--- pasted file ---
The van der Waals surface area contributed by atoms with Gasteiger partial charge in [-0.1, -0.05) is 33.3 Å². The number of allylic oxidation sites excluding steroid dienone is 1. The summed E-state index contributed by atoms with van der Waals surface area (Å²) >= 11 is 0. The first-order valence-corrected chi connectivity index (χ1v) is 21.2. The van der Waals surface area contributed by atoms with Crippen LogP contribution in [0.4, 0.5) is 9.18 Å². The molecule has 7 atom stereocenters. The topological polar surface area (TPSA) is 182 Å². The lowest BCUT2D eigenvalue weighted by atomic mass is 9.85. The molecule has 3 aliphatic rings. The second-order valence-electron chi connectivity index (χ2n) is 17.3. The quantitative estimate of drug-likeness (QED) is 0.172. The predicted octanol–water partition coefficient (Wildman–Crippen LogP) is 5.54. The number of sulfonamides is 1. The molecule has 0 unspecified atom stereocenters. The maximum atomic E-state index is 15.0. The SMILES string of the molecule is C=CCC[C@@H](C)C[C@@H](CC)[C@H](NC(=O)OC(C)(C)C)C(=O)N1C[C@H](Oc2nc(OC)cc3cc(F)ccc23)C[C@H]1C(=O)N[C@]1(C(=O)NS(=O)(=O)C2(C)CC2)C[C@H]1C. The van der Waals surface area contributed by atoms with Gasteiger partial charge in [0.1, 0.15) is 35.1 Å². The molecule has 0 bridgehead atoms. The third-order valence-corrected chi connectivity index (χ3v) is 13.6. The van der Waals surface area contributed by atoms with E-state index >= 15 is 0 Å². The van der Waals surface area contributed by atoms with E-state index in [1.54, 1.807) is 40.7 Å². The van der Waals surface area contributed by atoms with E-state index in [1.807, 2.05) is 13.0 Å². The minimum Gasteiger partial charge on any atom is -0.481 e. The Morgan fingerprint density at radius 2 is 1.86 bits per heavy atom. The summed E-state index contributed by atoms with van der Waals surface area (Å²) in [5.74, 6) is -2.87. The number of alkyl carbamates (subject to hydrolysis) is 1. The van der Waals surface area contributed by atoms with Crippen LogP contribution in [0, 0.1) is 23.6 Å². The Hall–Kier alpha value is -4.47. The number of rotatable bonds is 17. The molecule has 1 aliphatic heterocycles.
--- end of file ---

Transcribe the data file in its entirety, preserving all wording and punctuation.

The van der Waals surface area contributed by atoms with Gasteiger partial charge in [-0.1, -0.05) is 33.3 Å². The number of allylic oxidation sites excluding steroid dienone is 1. The summed E-state index contributed by atoms with van der Waals surface area (Å²) >= 11 is 0. The first-order valence-corrected chi connectivity index (χ1v) is 21.2. The van der Waals surface area contributed by atoms with Crippen LogP contribution in [0.4, 0.5) is 9.18 Å². The molecule has 7 atom stereocenters. The topological polar surface area (TPSA) is 182 Å². The lowest BCUT2D eigenvalue weighted by atomic mass is 9.85. The molecule has 3 aliphatic rings. The second-order valence-electron chi connectivity index (χ2n) is 17.3. The quantitative estimate of drug-likeness (QED) is 0.172. The predicted octanol–water partition coefficient (Wildman–Crippen LogP) is 5.54. The number of sulfonamides is 1. The molecule has 0 unspecified atom stereocenters. The maximum atomic E-state index is 15.0. The SMILES string of the molecule is C=CCC[C@@H](C)C[C@@H](CC)[C@H](NC(=O)OC(C)(C)C)C(=O)N1C[C@H](Oc2nc(OC)cc3cc(F)ccc23)C[C@H]1C(=O)N[C@]1(C(=O)NS(=O)(=O)C2(C)CC2)C[C@H]1C. The van der Waals surface area contributed by atoms with Gasteiger partial charge in [0.1, 0.15) is 35.1 Å². The molecule has 0 bridgehead atoms. The third-order valence-corrected chi connectivity index (χ3v) is 13.6. The van der Waals surface area contributed by atoms with E-state index >= 15 is 0 Å². The van der Waals surface area contributed by atoms with E-state index in [1.54, 1.807) is 40.7 Å². The van der Waals surface area contributed by atoms with E-state index in [1.807, 2.05) is 13.0 Å². The minimum Gasteiger partial charge on any atom is -0.481 e. The Morgan fingerprint density at radius 2 is 1.86 bits per heavy atom. The summed E-state index contributed by atoms with van der Waals surface area (Å²) in [5.74, 6) is -2.87. The number of alkyl carbamates (subject to hydrolysis) is 1. The van der Waals surface area contributed by atoms with Crippen LogP contribution in [0, 0.1) is 23.6 Å². The Hall–Kier alpha value is -4.47. The number of rotatable bonds is 17. The molecule has 1 aliphatic heterocycles.